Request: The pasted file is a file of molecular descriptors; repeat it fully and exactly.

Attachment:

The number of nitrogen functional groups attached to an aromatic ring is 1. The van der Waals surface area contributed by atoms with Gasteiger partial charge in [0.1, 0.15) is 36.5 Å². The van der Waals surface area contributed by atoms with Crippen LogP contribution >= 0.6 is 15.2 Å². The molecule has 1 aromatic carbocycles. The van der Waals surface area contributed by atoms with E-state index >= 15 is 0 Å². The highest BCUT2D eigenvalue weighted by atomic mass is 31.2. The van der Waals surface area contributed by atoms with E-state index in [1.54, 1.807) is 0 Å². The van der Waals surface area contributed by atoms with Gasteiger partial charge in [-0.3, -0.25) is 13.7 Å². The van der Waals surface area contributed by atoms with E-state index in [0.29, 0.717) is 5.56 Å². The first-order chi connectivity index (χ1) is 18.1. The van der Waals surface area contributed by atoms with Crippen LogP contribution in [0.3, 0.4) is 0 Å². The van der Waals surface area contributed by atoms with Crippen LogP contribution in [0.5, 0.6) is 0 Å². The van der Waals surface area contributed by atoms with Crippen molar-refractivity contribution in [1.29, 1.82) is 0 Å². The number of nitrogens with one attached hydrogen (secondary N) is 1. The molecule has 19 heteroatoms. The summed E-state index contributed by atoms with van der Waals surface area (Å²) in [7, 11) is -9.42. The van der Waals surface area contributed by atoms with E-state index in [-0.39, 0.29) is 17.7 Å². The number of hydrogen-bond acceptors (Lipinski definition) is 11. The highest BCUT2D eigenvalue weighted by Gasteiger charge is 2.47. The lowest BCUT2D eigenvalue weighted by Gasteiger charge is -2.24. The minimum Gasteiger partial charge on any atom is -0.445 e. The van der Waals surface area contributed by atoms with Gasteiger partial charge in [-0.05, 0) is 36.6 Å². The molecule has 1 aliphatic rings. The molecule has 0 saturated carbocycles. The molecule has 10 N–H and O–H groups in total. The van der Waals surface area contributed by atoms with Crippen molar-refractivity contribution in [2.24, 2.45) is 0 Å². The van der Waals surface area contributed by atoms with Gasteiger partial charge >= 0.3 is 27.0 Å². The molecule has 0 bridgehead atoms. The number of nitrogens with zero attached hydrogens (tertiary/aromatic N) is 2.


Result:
The number of nitrogen functional groups attached to an aromatic ring is 1. The van der Waals surface area contributed by atoms with Gasteiger partial charge in [0.1, 0.15) is 36.5 Å². The van der Waals surface area contributed by atoms with Crippen LogP contribution >= 0.6 is 15.2 Å². The molecule has 1 aromatic carbocycles. The van der Waals surface area contributed by atoms with E-state index >= 15 is 0 Å². The highest BCUT2D eigenvalue weighted by atomic mass is 31.2. The van der Waals surface area contributed by atoms with E-state index in [1.54, 1.807) is 0 Å². The van der Waals surface area contributed by atoms with Gasteiger partial charge in [-0.3, -0.25) is 13.7 Å². The van der Waals surface area contributed by atoms with E-state index in [0.29, 0.717) is 5.56 Å². The first-order chi connectivity index (χ1) is 18.1. The van der Waals surface area contributed by atoms with Crippen LogP contribution in [0.3, 0.4) is 0 Å². The van der Waals surface area contributed by atoms with Crippen LogP contribution in [0.5, 0.6) is 0 Å². The van der Waals surface area contributed by atoms with Crippen molar-refractivity contribution in [1.29, 1.82) is 0 Å². The number of nitrogens with one attached hydrogen (secondary N) is 1. The molecule has 19 heteroatoms. The summed E-state index contributed by atoms with van der Waals surface area (Å²) in [7, 11) is -9.42. The van der Waals surface area contributed by atoms with E-state index in [-0.39, 0.29) is 17.7 Å². The number of hydrogen-bond acceptors (Lipinski definition) is 11. The highest BCUT2D eigenvalue weighted by Gasteiger charge is 2.47. The lowest BCUT2D eigenvalue weighted by Gasteiger charge is -2.24. The minimum Gasteiger partial charge on any atom is -0.445 e. The van der Waals surface area contributed by atoms with Gasteiger partial charge in [-0.05, 0) is 36.6 Å². The molecule has 1 aliphatic rings. The molecule has 0 saturated carbocycles. The molecule has 10 N–H and O–H groups in total. The van der Waals surface area contributed by atoms with Crippen molar-refractivity contribution in [2.24, 2.45) is 0 Å². The van der Waals surface area contributed by atoms with Gasteiger partial charge >= 0.3 is 27.0 Å². The molecule has 0 bridgehead atoms. The number of nitrogens with zero attached hydrogens (tertiary/aromatic N) is 2.